Girukwishaka Elize kept quiet his first three years at Lafayette High School, silently trying to decipher what the teachers were saying and fearful that speaking would invite more questions.
“People used to think I was deaf,” remembered the 20-year-old from Tanzania who goes by “GK.” He arrived in Buffalo as a refugee when he was 14.
For Lian Kham Thang, a native of Burma, rifling through the pages of “MacBeth” – required reading in senior-level English – was bewildering.
“I looked at all the words, and they were all, ‘Thy, king.’ I don’t understand,” he recalled.
And Amal Sinchuri, who came here from Nepal, would sit in class wondering what other students were saying to each other in their strange languages, wary that they were speaking badly about him behind his back.
Students at Lafayette High School, one of the Buffalo public schools the state has branded as “failing,” know their school faces many challenges.
Lafayette, along with East High School, has been at the center of a summerlong saga, which was resolved only last week when state Education Commissioner John B. King finally accepted turnaround plans for the two schools after the state had rejected prior district proposals as inadequate. Johns Hopkins University will operate the two schools, with Erie 1 BOCES offering vocational classes.
Lafayette was deemed a failure because of statistics like this: In 2013, its on-time graduation rate was 23 percent.
But the three students and their teachers are adamant that they are not failures.
They say the West Side school is like none other, with a dynamic borne out of the diverse life experiences of the students, many of whom are refugees, immigrants and non-English speakers who have overcome tremendous obstacles in their lives.
Barriers to learning
Lafayette students confirm what the statistics indicate – navigating the tangle of languages spoken at the school, 45 in all, is the school’s greatest challenge.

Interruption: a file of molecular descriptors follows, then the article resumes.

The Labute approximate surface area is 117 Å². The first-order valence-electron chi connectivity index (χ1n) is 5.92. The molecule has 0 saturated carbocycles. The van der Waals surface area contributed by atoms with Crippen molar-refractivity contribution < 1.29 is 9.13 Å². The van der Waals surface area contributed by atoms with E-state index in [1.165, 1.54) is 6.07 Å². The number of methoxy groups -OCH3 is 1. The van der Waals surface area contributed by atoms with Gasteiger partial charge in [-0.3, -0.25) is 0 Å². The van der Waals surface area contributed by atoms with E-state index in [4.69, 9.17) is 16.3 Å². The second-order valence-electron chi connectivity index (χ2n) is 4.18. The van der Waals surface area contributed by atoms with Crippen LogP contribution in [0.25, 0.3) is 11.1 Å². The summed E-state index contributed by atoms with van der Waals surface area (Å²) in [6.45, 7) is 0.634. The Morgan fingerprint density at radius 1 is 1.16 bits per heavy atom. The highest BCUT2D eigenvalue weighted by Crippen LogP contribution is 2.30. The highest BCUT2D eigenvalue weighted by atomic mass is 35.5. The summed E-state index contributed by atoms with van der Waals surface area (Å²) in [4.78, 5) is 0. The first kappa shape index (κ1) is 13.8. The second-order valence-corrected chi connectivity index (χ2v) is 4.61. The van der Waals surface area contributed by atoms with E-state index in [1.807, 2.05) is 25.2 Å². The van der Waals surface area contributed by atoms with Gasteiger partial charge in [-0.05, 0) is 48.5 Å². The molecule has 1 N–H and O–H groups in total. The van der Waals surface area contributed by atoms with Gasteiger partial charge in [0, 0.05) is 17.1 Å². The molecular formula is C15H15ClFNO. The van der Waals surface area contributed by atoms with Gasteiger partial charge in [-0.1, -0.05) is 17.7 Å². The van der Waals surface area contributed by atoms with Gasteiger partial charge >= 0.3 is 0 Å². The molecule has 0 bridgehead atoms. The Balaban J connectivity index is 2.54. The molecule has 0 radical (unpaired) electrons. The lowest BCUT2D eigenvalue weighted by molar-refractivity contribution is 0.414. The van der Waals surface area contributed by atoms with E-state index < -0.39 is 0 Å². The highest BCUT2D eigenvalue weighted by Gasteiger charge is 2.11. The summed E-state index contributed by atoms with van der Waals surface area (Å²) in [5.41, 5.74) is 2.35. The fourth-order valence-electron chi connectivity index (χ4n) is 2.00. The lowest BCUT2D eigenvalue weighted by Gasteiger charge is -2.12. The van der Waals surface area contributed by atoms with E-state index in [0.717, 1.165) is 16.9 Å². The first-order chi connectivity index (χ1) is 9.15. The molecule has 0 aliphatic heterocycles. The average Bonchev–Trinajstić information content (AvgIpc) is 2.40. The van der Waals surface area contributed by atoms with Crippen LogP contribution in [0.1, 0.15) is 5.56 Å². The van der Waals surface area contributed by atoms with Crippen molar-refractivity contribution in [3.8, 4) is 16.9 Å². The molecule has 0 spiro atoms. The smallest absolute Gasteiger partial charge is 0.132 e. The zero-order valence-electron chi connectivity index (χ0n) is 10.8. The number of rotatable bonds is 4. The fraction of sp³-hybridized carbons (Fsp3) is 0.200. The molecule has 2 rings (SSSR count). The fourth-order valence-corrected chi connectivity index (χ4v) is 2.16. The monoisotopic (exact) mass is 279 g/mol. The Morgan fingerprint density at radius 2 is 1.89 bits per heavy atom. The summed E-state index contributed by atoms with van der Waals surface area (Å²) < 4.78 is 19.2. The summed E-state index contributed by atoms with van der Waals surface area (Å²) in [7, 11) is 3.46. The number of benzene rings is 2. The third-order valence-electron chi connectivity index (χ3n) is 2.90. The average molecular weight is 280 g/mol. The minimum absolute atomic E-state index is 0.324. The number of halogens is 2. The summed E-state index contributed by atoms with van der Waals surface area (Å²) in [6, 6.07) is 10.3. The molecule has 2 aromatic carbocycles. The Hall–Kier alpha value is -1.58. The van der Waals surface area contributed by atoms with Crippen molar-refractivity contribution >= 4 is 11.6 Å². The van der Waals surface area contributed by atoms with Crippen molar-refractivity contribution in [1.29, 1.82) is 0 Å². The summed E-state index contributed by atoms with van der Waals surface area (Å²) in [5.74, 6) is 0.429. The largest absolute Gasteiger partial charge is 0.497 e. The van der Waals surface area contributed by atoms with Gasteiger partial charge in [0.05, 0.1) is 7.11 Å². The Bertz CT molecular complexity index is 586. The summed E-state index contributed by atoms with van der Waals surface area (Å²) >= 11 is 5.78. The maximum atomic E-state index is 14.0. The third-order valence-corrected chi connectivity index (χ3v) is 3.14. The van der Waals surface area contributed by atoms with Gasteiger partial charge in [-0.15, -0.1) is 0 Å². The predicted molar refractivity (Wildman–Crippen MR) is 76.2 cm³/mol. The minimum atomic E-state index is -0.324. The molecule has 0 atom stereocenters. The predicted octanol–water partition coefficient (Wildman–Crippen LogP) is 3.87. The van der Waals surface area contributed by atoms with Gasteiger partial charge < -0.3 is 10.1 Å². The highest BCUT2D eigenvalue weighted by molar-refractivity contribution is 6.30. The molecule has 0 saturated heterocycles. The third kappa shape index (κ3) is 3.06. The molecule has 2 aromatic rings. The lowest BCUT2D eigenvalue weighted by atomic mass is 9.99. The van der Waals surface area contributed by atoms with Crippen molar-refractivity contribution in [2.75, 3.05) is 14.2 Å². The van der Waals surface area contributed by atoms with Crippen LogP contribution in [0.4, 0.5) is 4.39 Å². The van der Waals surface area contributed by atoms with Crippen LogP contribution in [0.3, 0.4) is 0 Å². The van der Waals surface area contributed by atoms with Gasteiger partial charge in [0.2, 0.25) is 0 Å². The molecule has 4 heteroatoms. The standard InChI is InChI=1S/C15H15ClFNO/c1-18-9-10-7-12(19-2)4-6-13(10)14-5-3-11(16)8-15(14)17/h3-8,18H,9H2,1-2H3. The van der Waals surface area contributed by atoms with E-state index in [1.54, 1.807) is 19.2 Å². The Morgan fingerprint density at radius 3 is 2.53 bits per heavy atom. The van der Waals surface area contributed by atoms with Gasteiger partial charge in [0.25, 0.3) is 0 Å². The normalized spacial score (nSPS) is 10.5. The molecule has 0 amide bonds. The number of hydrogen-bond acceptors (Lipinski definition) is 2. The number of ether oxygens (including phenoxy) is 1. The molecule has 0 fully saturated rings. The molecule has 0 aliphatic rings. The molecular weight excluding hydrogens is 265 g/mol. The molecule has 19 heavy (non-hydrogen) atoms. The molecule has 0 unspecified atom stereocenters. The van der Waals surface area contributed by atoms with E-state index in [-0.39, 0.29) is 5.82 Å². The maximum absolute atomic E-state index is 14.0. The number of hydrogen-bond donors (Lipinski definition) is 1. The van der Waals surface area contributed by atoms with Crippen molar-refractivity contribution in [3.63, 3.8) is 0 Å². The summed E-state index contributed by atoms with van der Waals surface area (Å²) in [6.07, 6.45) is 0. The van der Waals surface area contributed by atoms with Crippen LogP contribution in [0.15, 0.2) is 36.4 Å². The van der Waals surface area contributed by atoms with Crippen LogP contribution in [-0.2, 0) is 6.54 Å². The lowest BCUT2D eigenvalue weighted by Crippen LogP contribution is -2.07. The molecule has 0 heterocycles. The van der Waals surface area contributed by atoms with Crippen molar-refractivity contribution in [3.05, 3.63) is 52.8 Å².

Of the 854 students at Lafayette in 2011-12, 565 were enrolled in English as a Second Language classes. Announcements over the intercom are recited in multiple languages, and lessons are complicated by classrooms full of students speaking different languages.
Lian Kham Thang’s grasp of English consisted of a simple “yes” or “no” when he started school in Buffalo as an eighth-grader from Burma. He would nod along in class, unsure of what was being said.
When Lian speaks English, he translates conversations in his head to his native tongue, Burmese. During timed tests, he reads over a question three or four times.
In Burma, where economic disparities among the rich and poor are pronounced and students pay to attend school, his expectations growing up were different – 45 out of 100 was considered passing.
Lian’s encounters with Lafayette teachers have been warm, with teachers making themselves available after school for students who want additional help, he said, echoing similar stories from other students. Lian’s art teacher purchased paint, canvas and other supplies for him with money from her own pocket.
This fall, Lian is at Villa Maria College on a full art scholarship.
Starting school late
Language isn’t the only barrier for Lafayette students.
For some refugee and immigrant children, going to school wasn’t always an option – or even safe.
Last year, 244 students across six grade levels at Lafayette identified as Students with Interrupted Formal Education, meaning they started at least two years behind their grade-level peers because of gaps in their schooling in their native lands.
Among them was Manar al Sbaikhawi, the school’s 2013 salutatorian, who went to first grade in Iraq before fleeing the war-torn country for Jordan with her family when she was 7.
“It was war. There was airplanes crashing your whole city,” she said, her practiced, steady voice slowing when pressed for details. “It was devastating.”
After spending five years in a refugee camp, Manar arrived in Buffalo as a 12-year-old and enrolled in seventh grade at another Buffalo school before transferring to Lafayette two years later.
For these students, the normal anxieties of adolescence are compounded by the traumas they experienced in their native lands and refugee camps, along with the culture shock of moving to a new country.
“We’re actually talking about adolescents who are, generally speaking, no matter if they leave their country or stay in the country, going through major identity issues,” said Claire Sylvan, executive director of the Internationals Network for Public Schools in New York City.
Some Lafayette advocates have asked that the school be judged on a lower graduation standard, pointing to some international schools in New York City as a model to consider. But the state has ruled out that possibility. King has noted that other schools in the state with high immigrant and refugee populations graduate a greater number of students than the Buffalo schools.